Liberals: Men Without Chests

“Men without chests” is C.S. Lewis’s great description in The Abolition of Man of the type of human soul that modern relativism would produce. The complete quote is: “We make men without chests and expect from them virtue and enterprise. We laugh at honor and are shocked to find traitors in our midst.” Right now this applies to the increasing number of liberals who are wringing their hands over the fact that we have a problem on college campuses. Do tell!

Our first witness is Bari Weiss, an editorial writer for the New York Times, who wrote a piece on June 1 entitled “When the Left Turns On Its Own,” noting with dismay how the crybullies of Evergreen State College had turned so viciously on Bret Weinstein, a Bernie Sanders-supporting professor. Weiss even admits that Allan Bloom was right about the fecklessness of college administrators (which merely makes Weiss a very slow learner):

Watching the way George Bridges, the president of Evergreen, has handled this situation put me in mind of a line from Allan Bloom’s book “The Closing of the American Mind.” Mr. Bloom was writing about administrators’ reaction to student radicals in the 1960s, but he might as well be writing about Evergreen: “A few students discovered that pompous teachers who catechized them about academic freedom could, with a little shove, be made into dancing bears.”

Now administrations have become passive adjuncts to the student and faculty jackals, who will always be able to run circles around the lumbering administration bears.

Weiss concludes:

Liberals shouldn’t cede the responsibility to defend free speech on college campuses to conservatives. After all, without free speech, what’s liberalism about?

Apparently, liberalism is not about doing anything serious to remedy the sorry state of affairs on campus. Weiss nowhere makes any suggestion about disciplining or expelling students who act to stifle free speech or constrict academic inquiry, or shutting down the politicized departments that breed leftist intolerance, or closing administrative offices that incubate the entitled victim mentality. (That’s what Ohio State did last year when it threatened to expel students occupying an administration office. It worked, and I haven’t heard of subsequent nonsense occurring in Columbus.) Weiss seems to think that a hard-hitting op-ed in the Times will suffice. This’ll show ’em!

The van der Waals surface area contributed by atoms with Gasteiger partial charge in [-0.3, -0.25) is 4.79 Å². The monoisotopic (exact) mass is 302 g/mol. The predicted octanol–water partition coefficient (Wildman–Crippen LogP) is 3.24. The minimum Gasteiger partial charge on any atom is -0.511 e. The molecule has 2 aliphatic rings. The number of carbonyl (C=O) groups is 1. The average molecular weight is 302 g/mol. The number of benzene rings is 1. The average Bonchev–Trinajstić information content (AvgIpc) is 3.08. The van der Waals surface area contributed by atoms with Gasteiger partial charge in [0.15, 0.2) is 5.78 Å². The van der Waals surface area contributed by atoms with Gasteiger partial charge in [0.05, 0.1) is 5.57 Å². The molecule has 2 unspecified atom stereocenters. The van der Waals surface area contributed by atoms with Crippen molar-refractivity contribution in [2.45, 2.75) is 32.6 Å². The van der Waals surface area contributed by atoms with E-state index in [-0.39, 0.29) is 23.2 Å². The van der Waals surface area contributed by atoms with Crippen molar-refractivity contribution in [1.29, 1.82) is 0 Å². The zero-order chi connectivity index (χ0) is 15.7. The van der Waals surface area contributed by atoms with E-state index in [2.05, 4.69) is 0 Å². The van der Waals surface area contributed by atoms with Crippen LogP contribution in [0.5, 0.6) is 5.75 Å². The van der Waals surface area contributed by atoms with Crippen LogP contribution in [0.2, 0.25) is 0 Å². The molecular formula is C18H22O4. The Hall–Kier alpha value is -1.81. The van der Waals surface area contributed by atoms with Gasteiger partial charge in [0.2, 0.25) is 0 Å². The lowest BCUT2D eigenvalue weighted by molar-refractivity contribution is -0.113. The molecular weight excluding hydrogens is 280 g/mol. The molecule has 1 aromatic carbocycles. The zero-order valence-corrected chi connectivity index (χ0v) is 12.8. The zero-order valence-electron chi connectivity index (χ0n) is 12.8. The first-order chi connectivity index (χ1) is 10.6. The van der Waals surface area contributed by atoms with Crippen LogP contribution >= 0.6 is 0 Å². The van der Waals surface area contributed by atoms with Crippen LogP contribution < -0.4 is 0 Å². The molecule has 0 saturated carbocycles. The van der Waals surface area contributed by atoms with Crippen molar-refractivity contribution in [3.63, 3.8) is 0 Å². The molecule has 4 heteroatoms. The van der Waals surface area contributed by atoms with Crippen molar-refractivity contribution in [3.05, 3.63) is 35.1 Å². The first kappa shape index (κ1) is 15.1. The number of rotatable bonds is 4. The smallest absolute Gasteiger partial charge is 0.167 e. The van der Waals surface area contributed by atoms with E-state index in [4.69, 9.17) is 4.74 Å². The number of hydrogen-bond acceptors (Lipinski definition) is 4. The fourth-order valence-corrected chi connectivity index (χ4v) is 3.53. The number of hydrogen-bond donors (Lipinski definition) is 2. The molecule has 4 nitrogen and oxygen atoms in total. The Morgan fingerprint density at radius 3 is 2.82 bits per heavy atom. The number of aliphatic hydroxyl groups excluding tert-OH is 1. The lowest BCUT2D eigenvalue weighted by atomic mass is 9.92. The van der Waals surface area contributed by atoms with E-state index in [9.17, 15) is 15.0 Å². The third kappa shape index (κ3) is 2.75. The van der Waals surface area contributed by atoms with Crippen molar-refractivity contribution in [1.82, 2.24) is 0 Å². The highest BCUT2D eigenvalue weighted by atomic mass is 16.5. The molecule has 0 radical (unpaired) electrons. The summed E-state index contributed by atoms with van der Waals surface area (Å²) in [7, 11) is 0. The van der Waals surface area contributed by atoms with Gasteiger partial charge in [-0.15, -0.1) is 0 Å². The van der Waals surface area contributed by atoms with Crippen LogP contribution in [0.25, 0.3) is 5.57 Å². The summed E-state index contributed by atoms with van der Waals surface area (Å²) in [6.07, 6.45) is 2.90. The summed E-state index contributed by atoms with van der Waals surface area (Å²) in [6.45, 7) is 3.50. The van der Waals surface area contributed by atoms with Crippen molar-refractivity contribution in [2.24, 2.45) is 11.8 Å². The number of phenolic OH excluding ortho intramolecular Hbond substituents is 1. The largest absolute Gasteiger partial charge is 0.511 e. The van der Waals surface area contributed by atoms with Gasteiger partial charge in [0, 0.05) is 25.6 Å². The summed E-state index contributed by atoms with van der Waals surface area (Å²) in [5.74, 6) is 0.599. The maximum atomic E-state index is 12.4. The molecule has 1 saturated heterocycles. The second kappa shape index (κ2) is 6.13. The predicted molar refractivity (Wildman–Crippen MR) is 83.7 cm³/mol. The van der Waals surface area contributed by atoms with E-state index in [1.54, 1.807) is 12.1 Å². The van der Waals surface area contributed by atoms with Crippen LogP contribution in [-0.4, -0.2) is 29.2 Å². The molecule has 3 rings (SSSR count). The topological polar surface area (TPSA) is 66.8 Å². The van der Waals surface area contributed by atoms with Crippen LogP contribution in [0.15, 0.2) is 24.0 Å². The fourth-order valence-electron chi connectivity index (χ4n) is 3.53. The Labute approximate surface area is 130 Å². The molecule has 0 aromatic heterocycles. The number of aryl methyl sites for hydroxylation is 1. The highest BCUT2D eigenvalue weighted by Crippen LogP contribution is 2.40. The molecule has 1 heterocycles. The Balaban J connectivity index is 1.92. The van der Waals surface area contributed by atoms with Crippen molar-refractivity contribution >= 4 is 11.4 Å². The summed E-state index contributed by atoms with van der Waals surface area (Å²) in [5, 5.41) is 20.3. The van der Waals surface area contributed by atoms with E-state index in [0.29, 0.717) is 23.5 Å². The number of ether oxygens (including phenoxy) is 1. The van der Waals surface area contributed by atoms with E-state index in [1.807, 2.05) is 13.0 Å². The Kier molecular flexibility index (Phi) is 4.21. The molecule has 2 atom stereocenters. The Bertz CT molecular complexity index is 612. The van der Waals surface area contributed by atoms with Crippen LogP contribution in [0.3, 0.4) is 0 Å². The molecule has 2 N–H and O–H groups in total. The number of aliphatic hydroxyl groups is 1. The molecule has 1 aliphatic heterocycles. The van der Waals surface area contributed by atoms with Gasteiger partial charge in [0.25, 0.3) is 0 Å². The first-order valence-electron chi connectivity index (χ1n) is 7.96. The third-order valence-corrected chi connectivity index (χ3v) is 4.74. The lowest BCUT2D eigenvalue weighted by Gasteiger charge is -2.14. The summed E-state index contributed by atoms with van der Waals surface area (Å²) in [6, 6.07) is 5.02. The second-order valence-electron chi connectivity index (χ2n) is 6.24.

Our second witness of another Timesman, Frank Bruni, who offered up his own handwringing on Friday in “These Campus Inquisitions Must Stop.” Here, finally I thought, we’ll hear some suggestions for how to stop his madness, which Bruni correctly decries. But nope, Bruni offers nothing beyond his headline. His conclusion is as equally inconclusive as Weiss:

I asked [Evergreen president] Bridges about the epithets hung on Weinstein. He said that such terms are being deployed too readily and casually.

“Using the word ‘racist’ halts the conversation,” he said. “It just ends it. It doesn’t explore the beliefs, the values, the behaviors that comprise individuals.”

Isn’t he, too, being characterized as racist?

“Of course,” he said. “It’s just the way discourse goes these days.”

Of course? What a sad state of affairs. And what a retreat from anything that we could really call “discourse.”

A sad state of affairs that Bruni, like Weiss, offers no remedy for, because they lack the stomach, let alone a chest, to take any serious steps.

Responses

Books to read from Power Line